In the evening, Ally, Leila and I moved from one side of Paris to the 15th, home to the colorfully named culinary school, Le Cordon Bleu. It’s on a pretty residential side street, and if you weren’t looking for it, you’ll probably walk right past. In our second class of the day, however, we would get very familiar with butter, heavy cream, and milk on repeat in some version of that order. This was An evening In Honor of Julia Child.

Entirely demonstration-based, the class at Le Cordon Bleu was three hours long. Chef Stril spoke only in French, but a translator was on-hand to assist the mainly English-speaking audience.

Menu: Coquilles St.-Jacques a La Parisienne, Fricassée de Poulet a L’Estragon, and Soufflé au Chocolate a L’Ancienne

We started out by making the pastry cream for the soufflé, and I have to say, I don’t consider the art of the soufflé nearly the death-defying feat I did in the past. Would I call this dish easy or fit for a beginner? Not a chance. But Chef did make it look easy. And all soufflés are bound to fall, so if that’s your hang-up, break out the ramekins and let it go. Chef Stril couldn’t be bothered as the air went out of his chocolate towers; he just opened another bottle of wine. C’est la vie, I suppose…

From there, we learned the proper way to segment a chicken into eight pieces for our chicken with tarragon sauce. Chef made quick work of removing the spine, and at dinner after (I should mention this class only resulted in Barbie-sized tasting plates..and wine…there was wine…), we all agreed that this was a skill definitely developed over time. And this dish took time. 

He browned the chicken, then removed it, then used the chicken fat that had rendered off as the base for the sauce. We learned the right (and easy) method to peel a tomato, and then watched as two assistants diced them into uniform pieces for the Chef. He told us how there is always veal stock bubbling away in the Le Cordon Bleu kitchen downstairs because it’s involved in so many of their preparations; that went into the dish too. And we learned how to make a pot lid from parchment paper, which put our dish out of sight and mind while he worked on the scallops and potato cakes.

Our next dish was quite “Republican,” as someone I know likes to say: scallops and mushrooms in a white wine béchamel-style sauce served on the half-shell. This was the star of Chef Stril’s show; we all agreed on that. He opened up the scallop shells to access the meat, and kept the coral egg sack as part of this dish. It’s a gorgeous hue, but I didn’t have any on my plate and probably would have skipped it. After sautéing the scallops until they were only cooked part of the way through, he sliced them into 3mm disks and set them aside. He added shallots and sliced mushrooms to their pan, and then deglazed with white wine and added cream. At this point, he got started on the sauce. Butter, heavy cream, milk, and more, more, more of it all went into the sauce, and at the end, he tempered in egg yolks to help the dish brown under the salamander.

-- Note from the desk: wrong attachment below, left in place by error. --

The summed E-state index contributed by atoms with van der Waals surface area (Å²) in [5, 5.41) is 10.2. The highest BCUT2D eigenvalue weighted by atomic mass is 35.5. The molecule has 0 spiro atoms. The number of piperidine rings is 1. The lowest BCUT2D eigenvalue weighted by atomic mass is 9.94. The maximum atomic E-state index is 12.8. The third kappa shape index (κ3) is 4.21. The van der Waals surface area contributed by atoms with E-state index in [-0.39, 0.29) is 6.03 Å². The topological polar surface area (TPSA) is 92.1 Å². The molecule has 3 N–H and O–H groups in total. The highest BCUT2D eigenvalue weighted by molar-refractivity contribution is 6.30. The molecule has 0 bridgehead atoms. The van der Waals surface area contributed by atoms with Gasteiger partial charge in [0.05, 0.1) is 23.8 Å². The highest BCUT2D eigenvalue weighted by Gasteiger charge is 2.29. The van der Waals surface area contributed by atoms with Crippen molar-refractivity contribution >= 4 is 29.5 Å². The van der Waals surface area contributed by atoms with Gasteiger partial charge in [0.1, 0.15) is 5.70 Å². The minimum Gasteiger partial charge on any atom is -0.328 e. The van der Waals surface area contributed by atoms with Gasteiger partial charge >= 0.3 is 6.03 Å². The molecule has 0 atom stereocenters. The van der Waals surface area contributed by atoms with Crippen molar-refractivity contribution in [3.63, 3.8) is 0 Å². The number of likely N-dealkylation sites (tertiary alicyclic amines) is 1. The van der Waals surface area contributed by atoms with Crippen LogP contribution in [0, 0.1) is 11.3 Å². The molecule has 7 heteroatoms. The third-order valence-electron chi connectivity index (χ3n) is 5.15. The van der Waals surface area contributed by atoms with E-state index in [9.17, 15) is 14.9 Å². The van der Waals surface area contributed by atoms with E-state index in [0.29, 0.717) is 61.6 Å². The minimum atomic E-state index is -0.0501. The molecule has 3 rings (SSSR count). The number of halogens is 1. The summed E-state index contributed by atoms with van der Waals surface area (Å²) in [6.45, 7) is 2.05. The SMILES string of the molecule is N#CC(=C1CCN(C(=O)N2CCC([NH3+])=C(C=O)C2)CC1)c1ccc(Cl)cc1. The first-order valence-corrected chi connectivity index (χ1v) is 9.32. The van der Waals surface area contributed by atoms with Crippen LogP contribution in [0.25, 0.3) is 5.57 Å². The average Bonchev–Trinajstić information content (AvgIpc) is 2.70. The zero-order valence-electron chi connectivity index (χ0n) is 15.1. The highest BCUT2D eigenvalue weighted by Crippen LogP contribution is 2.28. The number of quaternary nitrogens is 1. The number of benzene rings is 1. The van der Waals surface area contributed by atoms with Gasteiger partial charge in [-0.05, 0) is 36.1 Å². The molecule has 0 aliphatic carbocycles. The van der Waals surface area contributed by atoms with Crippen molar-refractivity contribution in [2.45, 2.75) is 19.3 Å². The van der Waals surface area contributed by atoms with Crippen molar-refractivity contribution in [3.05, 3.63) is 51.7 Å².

The result, a feast for the eyes and mouth. A buttered shell, a scoop of the creamy mushroom mixture, sliced scallops atop, and a slather of the béchamel to cover the shell. Under the salamander (a broiler would work too) for about five minutes, and Chef Stril had made somewhat quick work of the Coquilles St.-Jacques. I almost dove onto the table for the example one. It was that good.

I can see why they don’t let the audience participate in a menu like this one. It took our Chef about two-and-a-half hours to get this together and he’s been doing it for 40 years. It was a great learning experience though, and since it is hands-off, anyone could participate and have fun…young, old, or food-fearing.

Le Cordon Bleu
www.cordonbleu.edu

Next Stop: Italy

Lord Byron Says…

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“Lobster salad and champagne are the only things a woman should ever been seen eating.” I agree to disagree, Lord. 

Women should also be seen eating Maille mustard , macarons from Laduree, falafels on Rue de Rosiers, and drinking wine from baby bottles at Refuges des Fondues. Why? Because all of those things happened yesterday in Paris as Ally and I criss-crossed the city in search of vintage fur coats. We found them. 

Next Stop: 
Two Cooking Classes on Tuesday…